Amos Edwards to Stephen F Austin, 09-15-1830

Summary: Misunderstanding concerning land.

Davis' Point Galveston Bay Sept, 15th 1830

Dear Sir

I have just recd your letter dated 29th August by the hands of Majr Lewis, and am very much astonished at the contents; or that part relative our conversation when you was here in april last— you say that agreeably to my request you have held in reserve for me the tract on the north side of Clear Creek between that creek and the red Bluff tract— you must have misunderstood me greatly if you thought I requested you to hold that tract of land in reserve for me for I never had the most distant Idea of such a thing and it would have been base in me to have wished to have had that tract conveyed to me after having given it up to Mr Morris for whom I purchased Taylors improvement, which I had previously to your comeing here informed you be letter and Mr Morris at the same thime applyed to you by letter for that tract— and he is now on it and has improved it considerably— when you was here you advised me to go and live on that tract at the mouth of Clear Creek and gave as a reason that it would be more to my interest as this land here was poor and that is very rich— and finally said that you could not let me have both places and I might take my choice— my reply to you was that I prefered this place as health was my first object and the land was good enough for me to make a living on and just at that time Mr Perry arrivd which broke up our conversation— but several days afterwards— you returned from an excursion with Mr Perry and the Surveyors— when you again undertook to advise me to leave here and go to the mouth of Clear Creek and I made you the same reply-—that I prefered this place and was unwilling to go from it as I was satisfied that it is a healthy place and did not believe the other to be healthy—and now I know the mouth of Clear Creek is very unhealthy as almost every person who has been there this season has been and is sick— Shortly after my arrival into this Government you invited me to visit and explore your Colony before I would settle myself which I intended doing shortly after the rect of your letter but sickness prevented me then but I had fixed my mind on this place before I left Kentucky and determined on coming to it if it was unappropriated and being informed that it was vacant I applied to you by letter last September for this place for myself and for twenty Leagues around it upon which twenty families would settle as soon as they could remove after I gave them notice— your answer to me was that I could have my situation and as many families as removed with me could have situation but that you could give no answer as to the balance or any more lands untill the Genl. Commissioner came on who you expected shortly and would then write me fully on that subject— upon the receipt of your letter I began to prepare to remove to this place—and about the first of November sent part of my hands and stock with Junker to come here and put me up some cabbins or camps to shelter my family when they came on—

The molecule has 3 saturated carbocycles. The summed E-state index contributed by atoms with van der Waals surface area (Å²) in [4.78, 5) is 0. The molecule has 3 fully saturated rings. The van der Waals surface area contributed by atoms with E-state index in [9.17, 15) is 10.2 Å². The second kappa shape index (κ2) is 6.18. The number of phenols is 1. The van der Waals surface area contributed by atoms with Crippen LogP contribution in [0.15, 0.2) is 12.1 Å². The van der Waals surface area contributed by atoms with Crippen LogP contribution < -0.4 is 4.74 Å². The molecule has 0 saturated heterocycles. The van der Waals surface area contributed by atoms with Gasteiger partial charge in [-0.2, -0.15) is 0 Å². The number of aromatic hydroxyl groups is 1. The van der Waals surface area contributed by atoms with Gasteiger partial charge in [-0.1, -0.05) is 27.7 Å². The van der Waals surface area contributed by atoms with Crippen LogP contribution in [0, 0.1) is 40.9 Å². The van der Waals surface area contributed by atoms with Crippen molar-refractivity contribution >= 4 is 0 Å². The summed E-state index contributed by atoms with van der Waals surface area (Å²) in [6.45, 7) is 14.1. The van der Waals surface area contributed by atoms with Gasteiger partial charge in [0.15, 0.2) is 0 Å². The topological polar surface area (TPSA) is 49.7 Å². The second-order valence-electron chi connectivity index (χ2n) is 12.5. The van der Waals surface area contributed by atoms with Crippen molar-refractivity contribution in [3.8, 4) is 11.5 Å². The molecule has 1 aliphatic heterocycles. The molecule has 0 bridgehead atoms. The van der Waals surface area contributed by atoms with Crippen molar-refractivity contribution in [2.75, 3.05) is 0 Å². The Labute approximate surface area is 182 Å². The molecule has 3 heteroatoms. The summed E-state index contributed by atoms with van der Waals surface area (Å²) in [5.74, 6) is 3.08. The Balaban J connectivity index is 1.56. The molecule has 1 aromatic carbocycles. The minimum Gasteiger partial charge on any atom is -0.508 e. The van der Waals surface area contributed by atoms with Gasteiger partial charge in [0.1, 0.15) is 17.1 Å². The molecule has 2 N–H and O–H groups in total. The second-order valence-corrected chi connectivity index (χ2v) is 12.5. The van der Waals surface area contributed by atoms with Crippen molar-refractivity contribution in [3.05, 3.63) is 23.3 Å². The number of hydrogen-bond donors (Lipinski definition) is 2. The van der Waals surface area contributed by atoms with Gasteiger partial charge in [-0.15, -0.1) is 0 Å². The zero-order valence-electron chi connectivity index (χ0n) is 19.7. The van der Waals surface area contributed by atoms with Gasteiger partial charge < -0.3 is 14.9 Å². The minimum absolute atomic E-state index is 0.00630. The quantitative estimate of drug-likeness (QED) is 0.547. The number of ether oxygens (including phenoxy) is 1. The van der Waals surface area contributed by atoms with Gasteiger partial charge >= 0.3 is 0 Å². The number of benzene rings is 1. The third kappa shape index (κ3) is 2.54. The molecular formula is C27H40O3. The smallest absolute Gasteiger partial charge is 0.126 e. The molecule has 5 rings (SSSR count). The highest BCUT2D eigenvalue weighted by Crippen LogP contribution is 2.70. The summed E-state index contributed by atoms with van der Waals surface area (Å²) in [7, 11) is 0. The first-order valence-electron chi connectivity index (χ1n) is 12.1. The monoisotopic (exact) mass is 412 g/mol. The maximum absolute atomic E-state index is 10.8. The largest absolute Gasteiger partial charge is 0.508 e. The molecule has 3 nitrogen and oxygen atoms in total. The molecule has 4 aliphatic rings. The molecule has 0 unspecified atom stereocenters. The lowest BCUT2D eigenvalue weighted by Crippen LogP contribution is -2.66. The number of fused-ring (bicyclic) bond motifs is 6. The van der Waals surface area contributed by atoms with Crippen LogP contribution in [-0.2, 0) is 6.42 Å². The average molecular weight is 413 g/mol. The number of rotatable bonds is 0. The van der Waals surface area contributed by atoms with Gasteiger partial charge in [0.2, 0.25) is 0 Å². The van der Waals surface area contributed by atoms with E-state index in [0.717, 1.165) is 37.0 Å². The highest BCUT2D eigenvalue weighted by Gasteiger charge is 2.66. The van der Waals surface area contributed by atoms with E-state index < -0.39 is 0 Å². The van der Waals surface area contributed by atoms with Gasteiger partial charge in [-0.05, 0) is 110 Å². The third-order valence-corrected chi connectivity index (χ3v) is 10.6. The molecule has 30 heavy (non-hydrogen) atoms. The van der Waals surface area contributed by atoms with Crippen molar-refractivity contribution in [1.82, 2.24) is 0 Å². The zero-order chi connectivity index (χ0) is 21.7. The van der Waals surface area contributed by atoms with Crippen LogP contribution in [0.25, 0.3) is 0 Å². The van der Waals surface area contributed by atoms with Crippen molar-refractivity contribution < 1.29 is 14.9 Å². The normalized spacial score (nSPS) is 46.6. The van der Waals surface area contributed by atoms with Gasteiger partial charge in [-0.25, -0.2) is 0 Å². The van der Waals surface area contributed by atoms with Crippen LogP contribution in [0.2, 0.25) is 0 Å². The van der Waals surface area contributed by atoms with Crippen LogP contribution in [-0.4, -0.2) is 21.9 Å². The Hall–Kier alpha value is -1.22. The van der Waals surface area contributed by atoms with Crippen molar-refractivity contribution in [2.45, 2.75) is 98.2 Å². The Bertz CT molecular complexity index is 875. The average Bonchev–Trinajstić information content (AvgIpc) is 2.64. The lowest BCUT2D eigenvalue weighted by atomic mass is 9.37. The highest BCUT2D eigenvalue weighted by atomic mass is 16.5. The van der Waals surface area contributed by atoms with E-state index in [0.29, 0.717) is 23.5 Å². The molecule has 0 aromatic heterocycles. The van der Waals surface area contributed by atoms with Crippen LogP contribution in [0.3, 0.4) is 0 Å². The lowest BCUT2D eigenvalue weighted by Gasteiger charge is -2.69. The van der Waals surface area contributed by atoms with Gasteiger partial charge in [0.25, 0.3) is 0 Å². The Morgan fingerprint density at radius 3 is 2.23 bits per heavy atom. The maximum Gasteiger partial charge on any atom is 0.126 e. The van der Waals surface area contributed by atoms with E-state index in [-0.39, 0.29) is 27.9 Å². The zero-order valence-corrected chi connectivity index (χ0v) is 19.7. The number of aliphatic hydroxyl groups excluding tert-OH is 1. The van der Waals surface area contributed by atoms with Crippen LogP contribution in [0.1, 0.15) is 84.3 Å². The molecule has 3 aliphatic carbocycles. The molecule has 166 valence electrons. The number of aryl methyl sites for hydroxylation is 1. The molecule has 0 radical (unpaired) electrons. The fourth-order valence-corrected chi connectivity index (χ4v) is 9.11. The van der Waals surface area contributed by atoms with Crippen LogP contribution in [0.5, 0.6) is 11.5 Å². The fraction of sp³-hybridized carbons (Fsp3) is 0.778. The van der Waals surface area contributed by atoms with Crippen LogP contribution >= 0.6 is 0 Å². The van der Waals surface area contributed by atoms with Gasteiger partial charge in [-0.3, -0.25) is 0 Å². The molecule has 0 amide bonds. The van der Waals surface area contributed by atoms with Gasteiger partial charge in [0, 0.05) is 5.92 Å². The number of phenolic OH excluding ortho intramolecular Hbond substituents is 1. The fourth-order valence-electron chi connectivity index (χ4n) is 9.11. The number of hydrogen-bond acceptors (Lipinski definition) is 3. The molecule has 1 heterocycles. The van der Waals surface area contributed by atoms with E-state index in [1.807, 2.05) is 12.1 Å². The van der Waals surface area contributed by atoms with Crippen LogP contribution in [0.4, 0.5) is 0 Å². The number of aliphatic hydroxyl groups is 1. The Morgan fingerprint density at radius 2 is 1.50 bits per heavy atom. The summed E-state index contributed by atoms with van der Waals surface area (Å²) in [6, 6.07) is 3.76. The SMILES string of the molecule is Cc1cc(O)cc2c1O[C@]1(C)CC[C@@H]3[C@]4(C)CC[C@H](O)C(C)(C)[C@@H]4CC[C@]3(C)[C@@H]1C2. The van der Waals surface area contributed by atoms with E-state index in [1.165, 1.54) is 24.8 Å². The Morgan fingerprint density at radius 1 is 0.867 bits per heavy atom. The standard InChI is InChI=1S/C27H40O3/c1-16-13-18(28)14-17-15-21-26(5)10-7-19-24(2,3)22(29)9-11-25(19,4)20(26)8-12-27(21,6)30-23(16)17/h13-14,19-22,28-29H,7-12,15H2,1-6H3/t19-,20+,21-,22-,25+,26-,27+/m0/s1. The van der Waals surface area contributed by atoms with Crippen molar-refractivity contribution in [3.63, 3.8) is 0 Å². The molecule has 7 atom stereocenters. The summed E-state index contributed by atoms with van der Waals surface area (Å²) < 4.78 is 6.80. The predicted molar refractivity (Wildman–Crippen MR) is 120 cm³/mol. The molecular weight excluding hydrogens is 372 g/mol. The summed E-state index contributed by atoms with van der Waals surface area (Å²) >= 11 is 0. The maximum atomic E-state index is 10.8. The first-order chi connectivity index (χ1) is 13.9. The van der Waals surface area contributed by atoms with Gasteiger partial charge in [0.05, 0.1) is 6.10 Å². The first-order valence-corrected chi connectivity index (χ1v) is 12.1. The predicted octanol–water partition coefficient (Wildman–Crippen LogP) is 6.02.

I followed with the balance of my family in December except my wife and called to see you on my way here and informed you that some of my hands were here then improving this place—You said we would not fall out about it and that I should have a place to suit me here and when you was here you told me I might have my choice of this or the Clear Creek tract and I told you I prefered this place, which I deemed sufficient and expected you would have had this tract surveyed for me before Mr Ingram returned to St. Fillippe— there were several other families removed with me who all intended coming near here but on their way heard that you had forbid any person setling in this part of the country they stoped above Harrisburg except Mr Morris who came on here in Feby. and engaged Junker to live on the place I bought of Taylor for him untill he could bring his family down which he did in July and calld to see you on his way—when he says you informed him that I had taken the tract at the mouth of clear creek which was the reason he declined taking a certificate of his admission into the colony and was very much displeased with me untill he came and found I had not taken his place away— he wishes to become a setler provided he can get the land he is on— and if I cannot keep the tract I am on after being invited by you into your colony and coming here by your approbation and permission I must seek an asylum in some other colony for I know of no other place within this that will suit me and I cannot see with what justice I am to be compelled to leave a place that I have come to setled and done a great deal of labour on before there was a compass set or a chain streched on it for any other individual in this country, or any other to occupy— and all my labour with ten hands and myself improving the place to be totally lost,— it may be law, of course it will [not] be justice, but I hope you do not think it is either to take a mans labour for nothing. I came to this country with the hope of getting a sufficiency of land for myself and all my children and to have them all settled around me, and I expected to have found in you a friend who would have aided me in accomplishing my wishes in that respect and was more encouraged to believe so after— receiving your letters and shall yet hope I am not disappointed totally untill I see you again, but see no prospect of get- ting all my children to settle near me I will [try] to be at your house about the... [mutilated] agreably to your request when I hope you [will] give me a title for this place on which I have spent a great deal of labour and money-—

Amos Edwards

Col. Stephen F. Austin San Felipe de Austin